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What is productivity

Many organizations are closely examining their productivity and what their tech functions can do to improve it. As a quick reminder, productivity measures the amount of work you can get done within a defined time and resources—or, more formally, “a ratio between the output volume and the volume of inputs[1]. Anything which increases work completed or reduces the cost or time required increases productivity—which is what everyone wants.

Why is this a focus now

The current focus on productivity is driven by economic challenges such as stretched supply chains, political and economic instability, and inflation. Leaders are seeking ways to do more with less to drive costs down. Organizations, which recently focused solely on growth, now spend time and effort on cost reduction and productivity improvement strategies.

A change of focus for finance

This is something of a pivot in the boardroom—as the graph of “CFOs’ and Finance Leaders’ Primary Actions to Combat Inflation” from Gartner[2] shows, the first response (in blue) of finance leaders to inflation was to pass costs on to customers. However, in the face of more protracted inflation, almost 40% planned for cost reduction and automation, shifting their focus towards driving increased productivity.

First, define your scope

Before you can roll your sleeves up on productivity, you’ll need to confirm your room to maneuver. Resources for strategic projects need to be fiercely protected, along with everything needed to keep the business running, although there’s often scope to optimize these. There may be “must do” initiatives due to regulatory or compliance requirements—although again these can and should be optimized. Finally, there are usually resources that are historic carry-overs—these are often the most fruitful areas for cost reduction and efficiency gains.

.Next, protect key skills

Alongside safeguarding strategic projects, you must protect scarce skills. As you start to reduce nonessential systems and assets, the last thing you need is to lose the talent most knowledgeable in your environment. Whenever possible, use cost reduction through automation (for example, the capabilities baked into Observability) to carve out funds to protect experienced staff.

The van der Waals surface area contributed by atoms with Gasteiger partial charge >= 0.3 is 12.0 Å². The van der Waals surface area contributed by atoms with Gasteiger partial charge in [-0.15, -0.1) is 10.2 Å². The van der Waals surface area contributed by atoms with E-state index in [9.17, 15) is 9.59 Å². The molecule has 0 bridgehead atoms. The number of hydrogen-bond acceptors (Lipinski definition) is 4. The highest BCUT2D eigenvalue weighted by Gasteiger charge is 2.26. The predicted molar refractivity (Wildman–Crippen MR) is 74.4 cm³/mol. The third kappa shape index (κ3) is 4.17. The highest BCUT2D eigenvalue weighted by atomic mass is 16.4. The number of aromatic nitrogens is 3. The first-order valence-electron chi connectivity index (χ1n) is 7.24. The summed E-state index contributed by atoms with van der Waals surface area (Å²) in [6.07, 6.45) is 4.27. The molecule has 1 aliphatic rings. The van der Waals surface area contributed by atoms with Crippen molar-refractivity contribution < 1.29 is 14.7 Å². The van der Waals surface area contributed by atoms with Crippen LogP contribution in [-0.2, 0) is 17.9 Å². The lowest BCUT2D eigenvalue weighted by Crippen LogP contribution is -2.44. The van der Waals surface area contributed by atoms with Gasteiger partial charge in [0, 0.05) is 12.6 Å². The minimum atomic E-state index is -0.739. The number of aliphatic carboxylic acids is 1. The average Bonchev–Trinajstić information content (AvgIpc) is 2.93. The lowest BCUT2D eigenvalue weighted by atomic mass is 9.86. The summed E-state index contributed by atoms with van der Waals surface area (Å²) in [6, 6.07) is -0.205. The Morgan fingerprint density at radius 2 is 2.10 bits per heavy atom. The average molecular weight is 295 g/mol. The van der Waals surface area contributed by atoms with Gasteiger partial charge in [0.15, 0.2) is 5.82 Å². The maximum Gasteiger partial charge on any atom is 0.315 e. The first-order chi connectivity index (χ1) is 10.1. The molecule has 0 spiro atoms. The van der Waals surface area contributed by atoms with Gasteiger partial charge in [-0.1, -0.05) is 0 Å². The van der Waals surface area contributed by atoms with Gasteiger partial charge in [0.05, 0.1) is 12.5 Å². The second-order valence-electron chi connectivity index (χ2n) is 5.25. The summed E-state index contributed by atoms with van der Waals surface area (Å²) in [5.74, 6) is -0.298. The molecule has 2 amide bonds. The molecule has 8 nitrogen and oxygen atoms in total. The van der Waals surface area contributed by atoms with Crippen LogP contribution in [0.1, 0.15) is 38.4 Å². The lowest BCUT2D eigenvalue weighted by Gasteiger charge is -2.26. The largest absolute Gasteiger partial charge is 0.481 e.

.Lastly, dig deep into productivity

The first task for driving productivity is to understand what’s live in your environment since it’s easy to accumulate unnecessary infrastructure. Integrated solutions like SolarWinds® Hybrid Cloud Observability provide insights into your environment and automated discovery and dependency mapping can help identify candidates for rationalization.

Eliminating duplication is an obvious next step, and removing tool sprawl is a great start. Organizations acquire overlapping tools over time, and integrated observability solutions can help consolidate systems and optimize costs to help achieve economies of expertise.

While automation is nothing new, it remains an essential tool for operational efficiency, now often enhanced by AIOps capabilities—event correlation to accelerate root causes analyses, and anomaly detection to highlight unusual events for further investigation—and both are baked into SolarWinds® Observability.

In Conclusion…

At a time when teams are working hard to drive productivity, Tech functions must pull their weight. While nothing outlined above is revolutionary, it all adds up: last year, a customer saved more than $2 million in recurring costs by investing in components of SolarWinds Hybrid Cloud Observability[3]. While we can’t promise you’ll match this, exploring observability solutions can help set you up for whatever comes next.

[1] “Defining and Measuring Productivity,” OECD,, (accessed January 2023)

 “Defining and Measuring Productivity,” OECD,, (accessed January 2023)